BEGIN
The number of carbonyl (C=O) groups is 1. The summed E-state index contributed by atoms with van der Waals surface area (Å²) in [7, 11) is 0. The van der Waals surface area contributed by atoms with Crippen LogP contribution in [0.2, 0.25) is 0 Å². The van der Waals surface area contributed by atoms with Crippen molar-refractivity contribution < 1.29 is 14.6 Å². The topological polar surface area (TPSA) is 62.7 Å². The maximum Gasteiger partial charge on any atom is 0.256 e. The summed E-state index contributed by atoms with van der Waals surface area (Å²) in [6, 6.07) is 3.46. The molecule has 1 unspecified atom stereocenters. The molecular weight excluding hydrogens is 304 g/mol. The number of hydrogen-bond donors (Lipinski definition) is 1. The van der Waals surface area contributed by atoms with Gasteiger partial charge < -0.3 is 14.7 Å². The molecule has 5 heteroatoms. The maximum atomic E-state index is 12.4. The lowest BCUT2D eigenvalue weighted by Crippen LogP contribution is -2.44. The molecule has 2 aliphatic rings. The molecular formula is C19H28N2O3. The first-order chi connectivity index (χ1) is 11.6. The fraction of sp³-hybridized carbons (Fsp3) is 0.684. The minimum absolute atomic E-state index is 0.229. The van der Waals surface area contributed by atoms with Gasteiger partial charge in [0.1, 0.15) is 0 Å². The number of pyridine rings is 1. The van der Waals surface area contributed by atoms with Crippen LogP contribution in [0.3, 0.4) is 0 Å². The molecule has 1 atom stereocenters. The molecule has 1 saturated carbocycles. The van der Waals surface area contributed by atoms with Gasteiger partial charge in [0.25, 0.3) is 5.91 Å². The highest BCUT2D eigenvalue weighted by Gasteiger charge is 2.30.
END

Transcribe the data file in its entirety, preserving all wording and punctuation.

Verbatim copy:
The number of carbonyl (C=O) groups is 1. The summed E-state index contributed by atoms with van der Waals surface area (Å²) in [7, 11) is 0. The van der Waals surface area contributed by atoms with Crippen LogP contribution in [0.2, 0.25) is 0 Å². The van der Waals surface area contributed by atoms with Crippen molar-refractivity contribution < 1.29 is 14.6 Å². The topological polar surface area (TPSA) is 62.7 Å². The maximum Gasteiger partial charge on any atom is 0.256 e. The summed E-state index contributed by atoms with van der Waals surface area (Å²) in [6, 6.07) is 3.46. The molecule has 1 unspecified atom stereocenters. The molecular weight excluding hydrogens is 304 g/mol. The number of hydrogen-bond donors (Lipinski definition) is 1. The van der Waals surface area contributed by atoms with Gasteiger partial charge < -0.3 is 14.7 Å². The molecule has 5 heteroatoms. The maximum atomic E-state index is 12.4. The lowest BCUT2D eigenvalue weighted by Crippen LogP contribution is -2.44. The molecule has 2 aliphatic rings. The molecular formula is C19H28N2O3. The first-order chi connectivity index (χ1) is 11.6. The fraction of sp³-hybridized carbons (Fsp3) is 0.684. The minimum absolute atomic E-state index is 0.229. The van der Waals surface area contributed by atoms with Gasteiger partial charge in [0.1, 0.15) is 0 Å². The number of pyridine rings is 1. The van der Waals surface area contributed by atoms with Crippen LogP contribution in [0.3, 0.4) is 0 Å². The molecule has 1 atom stereocenters. The molecule has 1 saturated carbocycles. The van der Waals surface area contributed by atoms with Gasteiger partial charge in [0.25, 0.3) is 5.91 Å². The highest BCUT2D eigenvalue weighted by Gasteiger charge is 2.30.